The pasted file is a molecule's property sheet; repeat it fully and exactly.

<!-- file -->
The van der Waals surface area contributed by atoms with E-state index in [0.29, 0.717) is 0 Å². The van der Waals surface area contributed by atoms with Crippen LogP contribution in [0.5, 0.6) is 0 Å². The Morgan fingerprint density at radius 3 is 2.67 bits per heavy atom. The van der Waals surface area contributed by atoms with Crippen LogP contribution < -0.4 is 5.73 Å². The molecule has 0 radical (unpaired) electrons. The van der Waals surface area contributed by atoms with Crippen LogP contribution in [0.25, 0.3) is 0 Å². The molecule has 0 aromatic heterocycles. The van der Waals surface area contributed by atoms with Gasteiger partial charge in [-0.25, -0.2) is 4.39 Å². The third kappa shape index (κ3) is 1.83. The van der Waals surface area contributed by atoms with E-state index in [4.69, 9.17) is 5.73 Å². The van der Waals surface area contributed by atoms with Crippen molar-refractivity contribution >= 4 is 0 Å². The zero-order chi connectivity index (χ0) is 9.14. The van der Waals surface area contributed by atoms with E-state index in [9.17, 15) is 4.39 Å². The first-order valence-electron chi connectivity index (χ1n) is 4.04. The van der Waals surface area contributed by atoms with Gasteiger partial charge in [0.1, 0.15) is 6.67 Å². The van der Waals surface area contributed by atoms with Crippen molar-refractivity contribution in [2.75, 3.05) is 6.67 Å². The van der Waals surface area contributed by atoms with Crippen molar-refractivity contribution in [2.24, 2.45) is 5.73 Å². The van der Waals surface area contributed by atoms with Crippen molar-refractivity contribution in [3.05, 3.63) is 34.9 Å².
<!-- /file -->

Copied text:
The van der Waals surface area contributed by atoms with E-state index in [0.29, 0.717) is 0 Å². The van der Waals surface area contributed by atoms with Crippen LogP contribution in [0.5, 0.6) is 0 Å². The Morgan fingerprint density at radius 3 is 2.67 bits per heavy atom. The van der Waals surface area contributed by atoms with Crippen LogP contribution < -0.4 is 5.73 Å². The molecule has 0 radical (unpaired) electrons. The van der Waals surface area contributed by atoms with Crippen LogP contribution in [0.25, 0.3) is 0 Å². The molecule has 0 aromatic heterocycles. The van der Waals surface area contributed by atoms with Gasteiger partial charge in [-0.25, -0.2) is 4.39 Å². The third kappa shape index (κ3) is 1.83. The van der Waals surface area contributed by atoms with E-state index in [4.69, 9.17) is 5.73 Å². The van der Waals surface area contributed by atoms with Crippen molar-refractivity contribution >= 4 is 0 Å². The zero-order chi connectivity index (χ0) is 9.14. The van der Waals surface area contributed by atoms with E-state index in [9.17, 15) is 4.39 Å². The first-order valence-electron chi connectivity index (χ1n) is 4.04. The van der Waals surface area contributed by atoms with Gasteiger partial charge in [0.1, 0.15) is 6.67 Å². The van der Waals surface area contributed by atoms with Crippen molar-refractivity contribution in [2.75, 3.05) is 6.67 Å². The van der Waals surface area contributed by atoms with Crippen molar-refractivity contribution in [2.24, 2.45) is 5.73 Å². The van der Waals surface area contributed by atoms with Crippen molar-refractivity contribution in [3.05, 3.63) is 34.9 Å².